An old-fashioned London Hotel is not quite as reputable as it makes out! When Miss Marple comes up from the country for a holiday in London, she finds what she’s looking for at Bertram’s Hotel: traditional décor and impeccable service. But she senses an unmistakable atmosphere of danger behind the highly polished veneer. Not even Miss Marple can foresee the violent chain of events set in motion when an eccentric guest makes his way to the airport on the wrong day!
After a super long break from all things internet except for work, I’m back with a review! This is also because I had taken a long break from reading, and what better to get out of a reading slump and back in the reading and reviewing space, than my very dependable Agatha Christie!
To be fair, I had read this book very many years ago – in fact, it was one of my first Agatha Christie books ever. I remember that I really enjoyed it, but happily did not remember much of the story. Bertram’s hotel is a wonderful place, a place where time seems to stand still. A living, breathing, beautiful relic of the Victorian era, that Miss Marple is visiting. As tends to happen to her, she is thrown into the thick of things, and as we know, ends up helping solve the mystery.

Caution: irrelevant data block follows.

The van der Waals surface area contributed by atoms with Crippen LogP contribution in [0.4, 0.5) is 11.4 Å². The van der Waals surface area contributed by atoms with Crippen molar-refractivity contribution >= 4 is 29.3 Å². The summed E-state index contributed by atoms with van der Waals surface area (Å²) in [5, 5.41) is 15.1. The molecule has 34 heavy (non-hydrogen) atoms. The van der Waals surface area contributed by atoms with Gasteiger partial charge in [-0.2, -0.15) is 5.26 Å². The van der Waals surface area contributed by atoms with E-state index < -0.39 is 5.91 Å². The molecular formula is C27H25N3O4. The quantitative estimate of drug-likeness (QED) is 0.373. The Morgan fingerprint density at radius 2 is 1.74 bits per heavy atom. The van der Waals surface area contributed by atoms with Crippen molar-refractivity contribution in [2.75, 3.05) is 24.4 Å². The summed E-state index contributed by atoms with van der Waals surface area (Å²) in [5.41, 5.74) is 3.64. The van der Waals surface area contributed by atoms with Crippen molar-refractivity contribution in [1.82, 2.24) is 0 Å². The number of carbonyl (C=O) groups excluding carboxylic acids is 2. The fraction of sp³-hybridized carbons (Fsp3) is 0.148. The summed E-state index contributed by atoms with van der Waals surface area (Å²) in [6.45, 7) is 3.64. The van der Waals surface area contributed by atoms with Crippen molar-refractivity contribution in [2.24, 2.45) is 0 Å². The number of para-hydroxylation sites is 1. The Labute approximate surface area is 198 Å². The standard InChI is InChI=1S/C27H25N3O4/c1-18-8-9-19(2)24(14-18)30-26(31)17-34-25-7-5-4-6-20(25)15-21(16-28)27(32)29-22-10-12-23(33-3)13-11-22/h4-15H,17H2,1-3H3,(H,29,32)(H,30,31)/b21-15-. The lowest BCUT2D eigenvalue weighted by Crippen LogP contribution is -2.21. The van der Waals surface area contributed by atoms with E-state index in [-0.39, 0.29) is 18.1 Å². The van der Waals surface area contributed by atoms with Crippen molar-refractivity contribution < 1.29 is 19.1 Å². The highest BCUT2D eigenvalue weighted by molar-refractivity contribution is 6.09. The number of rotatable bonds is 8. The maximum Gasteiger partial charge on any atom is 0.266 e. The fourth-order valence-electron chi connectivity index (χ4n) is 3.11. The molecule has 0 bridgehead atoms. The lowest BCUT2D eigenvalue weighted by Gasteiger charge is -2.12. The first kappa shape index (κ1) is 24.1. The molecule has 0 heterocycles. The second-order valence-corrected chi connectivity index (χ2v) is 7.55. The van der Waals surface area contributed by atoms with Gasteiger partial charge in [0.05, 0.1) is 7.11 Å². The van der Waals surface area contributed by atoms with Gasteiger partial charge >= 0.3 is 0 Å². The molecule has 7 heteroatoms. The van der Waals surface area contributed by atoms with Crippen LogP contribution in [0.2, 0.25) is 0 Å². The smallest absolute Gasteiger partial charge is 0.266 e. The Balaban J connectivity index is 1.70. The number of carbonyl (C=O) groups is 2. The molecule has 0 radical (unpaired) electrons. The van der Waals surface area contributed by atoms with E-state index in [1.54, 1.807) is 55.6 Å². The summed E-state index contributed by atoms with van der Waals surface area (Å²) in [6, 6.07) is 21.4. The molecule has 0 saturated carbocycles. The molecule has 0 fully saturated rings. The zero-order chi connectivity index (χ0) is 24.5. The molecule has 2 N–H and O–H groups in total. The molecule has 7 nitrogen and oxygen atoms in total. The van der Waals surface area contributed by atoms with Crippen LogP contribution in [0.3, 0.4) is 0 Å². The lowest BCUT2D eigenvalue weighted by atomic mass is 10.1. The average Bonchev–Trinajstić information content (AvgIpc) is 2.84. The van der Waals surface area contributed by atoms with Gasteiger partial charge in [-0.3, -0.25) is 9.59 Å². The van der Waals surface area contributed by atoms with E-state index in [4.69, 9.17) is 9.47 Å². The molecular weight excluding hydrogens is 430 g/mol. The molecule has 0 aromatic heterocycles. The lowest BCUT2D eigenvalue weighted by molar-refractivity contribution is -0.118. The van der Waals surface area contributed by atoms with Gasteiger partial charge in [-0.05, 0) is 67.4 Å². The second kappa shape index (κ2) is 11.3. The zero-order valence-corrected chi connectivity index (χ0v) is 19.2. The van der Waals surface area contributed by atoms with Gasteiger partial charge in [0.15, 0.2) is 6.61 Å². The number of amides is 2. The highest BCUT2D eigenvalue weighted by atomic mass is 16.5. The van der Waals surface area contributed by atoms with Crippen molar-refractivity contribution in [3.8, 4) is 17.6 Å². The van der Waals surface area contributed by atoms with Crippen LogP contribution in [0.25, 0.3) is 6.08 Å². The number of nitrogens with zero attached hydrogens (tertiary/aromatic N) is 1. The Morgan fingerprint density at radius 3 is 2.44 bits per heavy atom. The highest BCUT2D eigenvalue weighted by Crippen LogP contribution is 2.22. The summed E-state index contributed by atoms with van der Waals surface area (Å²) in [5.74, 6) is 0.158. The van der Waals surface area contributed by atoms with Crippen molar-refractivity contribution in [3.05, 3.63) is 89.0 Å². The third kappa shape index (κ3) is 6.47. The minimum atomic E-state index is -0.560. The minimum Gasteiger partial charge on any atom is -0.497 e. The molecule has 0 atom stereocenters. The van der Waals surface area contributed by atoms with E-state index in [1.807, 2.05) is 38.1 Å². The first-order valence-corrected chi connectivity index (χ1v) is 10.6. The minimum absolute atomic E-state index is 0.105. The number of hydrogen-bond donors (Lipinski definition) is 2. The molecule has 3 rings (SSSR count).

Food descriptions in this book are so wonderful, I ended up craving a lot of those things, which, because I’m not British nor was alive 80 years ago, I was unlikely to get. The characters are all very well fleshed out, and Christie is a master of describing things extremely well in very few words or phrases. This has always made me understand, connect and sometimes even empathize with her characters on some level, irrespective of whether or not I find them relatable or even likeable.
The mystery part of it, which is the actual intended important part of the book (my food obsession notwithstanding), is also pretty damn good. A novel concept, for sure, and one I could not figure out at all while reading it. In a way, it IS good to forget the story of books you’ve read so you can enjoy reading them all over again. Now if only I could forget the story of Gone Girl or Harry Potter or Dorian Gray or something like that.